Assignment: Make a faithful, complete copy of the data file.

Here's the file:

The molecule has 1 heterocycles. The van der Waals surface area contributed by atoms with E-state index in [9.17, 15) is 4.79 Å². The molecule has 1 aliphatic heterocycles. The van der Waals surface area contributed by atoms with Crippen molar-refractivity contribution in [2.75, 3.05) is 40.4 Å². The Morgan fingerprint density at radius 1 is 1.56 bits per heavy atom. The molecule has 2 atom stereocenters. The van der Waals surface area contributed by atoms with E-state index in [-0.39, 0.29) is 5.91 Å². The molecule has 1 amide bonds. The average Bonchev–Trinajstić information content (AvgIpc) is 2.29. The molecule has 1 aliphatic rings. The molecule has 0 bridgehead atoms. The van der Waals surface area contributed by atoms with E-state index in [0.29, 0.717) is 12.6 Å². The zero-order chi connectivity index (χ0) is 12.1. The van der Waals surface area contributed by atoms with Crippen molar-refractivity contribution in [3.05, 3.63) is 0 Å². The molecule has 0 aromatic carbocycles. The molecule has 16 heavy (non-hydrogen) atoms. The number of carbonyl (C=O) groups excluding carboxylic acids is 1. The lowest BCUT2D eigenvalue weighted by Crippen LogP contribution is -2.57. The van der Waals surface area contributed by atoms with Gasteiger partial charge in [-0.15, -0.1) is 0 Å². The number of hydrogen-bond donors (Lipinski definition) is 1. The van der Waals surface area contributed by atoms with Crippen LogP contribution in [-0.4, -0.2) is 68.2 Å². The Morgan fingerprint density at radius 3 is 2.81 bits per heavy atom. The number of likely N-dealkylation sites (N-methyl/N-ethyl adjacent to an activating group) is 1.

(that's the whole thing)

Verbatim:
The molecule has 1 heterocycles. The van der Waals surface area contributed by atoms with E-state index in [9.17, 15) is 4.79 Å². The molecule has 1 aliphatic heterocycles. The van der Waals surface area contributed by atoms with Crippen molar-refractivity contribution in [2.75, 3.05) is 40.4 Å². The Morgan fingerprint density at radius 1 is 1.56 bits per heavy atom. The molecule has 2 atom stereocenters. The van der Waals surface area contributed by atoms with E-state index in [-0.39, 0.29) is 5.91 Å². The molecule has 1 amide bonds. The average Bonchev–Trinajstić information content (AvgIpc) is 2.29. The molecule has 1 aliphatic rings. The molecule has 0 bridgehead atoms. The van der Waals surface area contributed by atoms with E-state index in [0.29, 0.717) is 12.6 Å². The zero-order chi connectivity index (χ0) is 12.1. The van der Waals surface area contributed by atoms with Crippen molar-refractivity contribution in [3.05, 3.63) is 0 Å². The molecule has 0 aromatic carbocycles. The molecule has 16 heavy (non-hydrogen) atoms. The number of carbonyl (C=O) groups excluding carboxylic acids is 1. The lowest BCUT2D eigenvalue weighted by Crippen LogP contribution is -2.57. The van der Waals surface area contributed by atoms with Gasteiger partial charge in [-0.15, -0.1) is 0 Å². The number of hydrogen-bond donors (Lipinski definition) is 1. The van der Waals surface area contributed by atoms with Crippen LogP contribution in [-0.4, -0.2) is 68.2 Å². The Morgan fingerprint density at radius 3 is 2.81 bits per heavy atom. The number of likely N-dealkylation sites (N-methyl/N-ethyl adjacent to an activating group) is 1.